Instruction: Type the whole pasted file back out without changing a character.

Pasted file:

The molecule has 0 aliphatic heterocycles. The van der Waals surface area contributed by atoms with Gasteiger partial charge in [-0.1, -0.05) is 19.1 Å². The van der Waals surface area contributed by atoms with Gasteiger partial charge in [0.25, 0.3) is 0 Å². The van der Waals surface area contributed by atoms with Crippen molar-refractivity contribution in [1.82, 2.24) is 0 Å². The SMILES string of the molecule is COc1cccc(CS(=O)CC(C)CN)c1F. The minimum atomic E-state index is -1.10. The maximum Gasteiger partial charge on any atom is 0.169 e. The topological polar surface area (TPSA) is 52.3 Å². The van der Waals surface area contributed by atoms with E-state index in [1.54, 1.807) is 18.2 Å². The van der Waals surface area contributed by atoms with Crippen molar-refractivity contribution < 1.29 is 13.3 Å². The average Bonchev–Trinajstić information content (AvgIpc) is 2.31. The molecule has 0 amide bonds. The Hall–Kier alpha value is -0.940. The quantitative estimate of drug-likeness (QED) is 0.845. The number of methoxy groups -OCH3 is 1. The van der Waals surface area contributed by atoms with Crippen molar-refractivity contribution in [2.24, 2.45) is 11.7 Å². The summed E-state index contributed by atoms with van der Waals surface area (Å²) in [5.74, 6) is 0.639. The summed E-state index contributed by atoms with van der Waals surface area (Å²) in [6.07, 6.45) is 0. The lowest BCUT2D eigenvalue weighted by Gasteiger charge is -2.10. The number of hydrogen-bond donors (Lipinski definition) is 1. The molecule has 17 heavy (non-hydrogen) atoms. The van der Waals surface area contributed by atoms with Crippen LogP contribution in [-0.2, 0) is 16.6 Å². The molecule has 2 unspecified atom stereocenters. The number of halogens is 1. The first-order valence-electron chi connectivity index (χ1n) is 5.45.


The molecule has 0 aliphatic heterocycles. The van der Waals surface area contributed by atoms with Gasteiger partial charge in [-0.1, -0.05) is 19.1 Å². The van der Waals surface area contributed by atoms with Gasteiger partial charge in [0.25, 0.3) is 0 Å². The van der Waals surface area contributed by atoms with Crippen molar-refractivity contribution in [1.82, 2.24) is 0 Å². The SMILES string of the molecule is COc1cccc(CS(=O)CC(C)CN)c1F. The minimum atomic E-state index is -1.10. The maximum Gasteiger partial charge on any atom is 0.169 e. The topological polar surface area (TPSA) is 52.3 Å². The van der Waals surface area contributed by atoms with E-state index in [1.54, 1.807) is 18.2 Å². The van der Waals surface area contributed by atoms with Crippen molar-refractivity contribution < 1.29 is 13.3 Å². The average Bonchev–Trinajstić information content (AvgIpc) is 2.31. The molecule has 0 amide bonds. The Hall–Kier alpha value is -0.940. The quantitative estimate of drug-likeness (QED) is 0.845. The number of methoxy groups -OCH3 is 1. The van der Waals surface area contributed by atoms with Crippen molar-refractivity contribution in [2.24, 2.45) is 11.7 Å². The summed E-state index contributed by atoms with van der Waals surface area (Å²) in [5.74, 6) is 0.639. The summed E-state index contributed by atoms with van der Waals surface area (Å²) in [6.07, 6.45) is 0. The lowest BCUT2D eigenvalue weighted by Gasteiger charge is -2.10. The number of hydrogen-bond donors (Lipinski definition) is 1. The molecule has 17 heavy (non-hydrogen) atoms. The van der Waals surface area contributed by atoms with Crippen LogP contribution in [-0.2, 0) is 16.6 Å². The molecule has 2 unspecified atom stereocenters. The number of halogens is 1. The first-order valence-electron chi connectivity index (χ1n) is 5.45.